Clinical impact of patient-prosthesis mismatch after aortic valve
replacement with a mechanical or biological prosthesis
Objectives: Patient-prosthesis mismatch (PPM) may impair
functional capacity and survival after aortic valve replacement (AVR). A
mechanical prosthesis tends to have less PPM than a biological
prosthesis, but these differences in clinical outcomes remain unclear.
This study aimed to investigate the impact of PPM on long-term survival
and quality of life (QoL) after mechanical and biological AVRs.
Methods: The presence of PPM was defined in 595 consecutive
patients who had undergone isolated AVR. Patients were divided into two
groups according to whether they had received a biological or mechanical
prosthesis. The groups with and without PPM present were compared with
regard to baseline characteristics, operative characteristics, survival,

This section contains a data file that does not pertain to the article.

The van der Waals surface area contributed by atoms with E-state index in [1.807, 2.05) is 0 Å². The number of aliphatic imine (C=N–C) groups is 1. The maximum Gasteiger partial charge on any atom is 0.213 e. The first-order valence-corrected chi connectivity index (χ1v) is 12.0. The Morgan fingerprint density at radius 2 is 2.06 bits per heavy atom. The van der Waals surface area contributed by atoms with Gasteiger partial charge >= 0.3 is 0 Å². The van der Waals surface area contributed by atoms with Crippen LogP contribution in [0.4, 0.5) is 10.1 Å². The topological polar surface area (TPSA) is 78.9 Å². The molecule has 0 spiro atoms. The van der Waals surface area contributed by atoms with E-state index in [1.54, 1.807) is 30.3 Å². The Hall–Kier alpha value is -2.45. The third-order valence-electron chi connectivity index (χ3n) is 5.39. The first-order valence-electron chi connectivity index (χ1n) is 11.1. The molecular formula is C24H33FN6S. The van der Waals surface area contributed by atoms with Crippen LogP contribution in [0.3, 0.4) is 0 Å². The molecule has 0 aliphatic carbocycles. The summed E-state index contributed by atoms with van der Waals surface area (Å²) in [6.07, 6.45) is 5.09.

severe complications, freedom from angina and QoL up to 6 years of
follow-up. PPM calculation was performed using the EOA value provided by
the manufacturer for every prosthesis divided by the patient’s body
surface area. Results: The moderate-to-severe PPM rates were
69.8% and 3.7% after biological and mechanical prostheses
implantation, respectively. Patients with a biological prosthesis
implanted had mean survival significantly shorter in the PPM group (50.2
months, 95% confidence interval [CI] 45.2-55.3) when compared to
the no-PPM group (60.1 months, 95% CI 55.7-64.4) (p = 0.035). In the
mechanical prosthesis group, there was no difference in mean survival
between the PPM group (66.6 months, 95% CI 58.3-74.9) when compared to
the no-PPM group (64.9 months, 95% CI 62.6-67.2) (p = 0.50). The
physical score of the QoL questionnaire was significantly lower in the
PPM group when compared to the no-PPM group with a biological prosthesis
(39.4 ± 8.4 vs. 45.7 ± 10.1, p < 0.001) compared to patients
with a mechanical prosthesis (43.9 ± 9.4 vs. 46.9 ± 8.3, p = 0.18).
Conclusions: PPM is common after biological valve implantation
and significantly impacts long-term survival and QoL. If the risk of PPM
after implantation of a biological prosthesis is suspected, prospective
strategies to avoid PPM at the time of operation are warranted.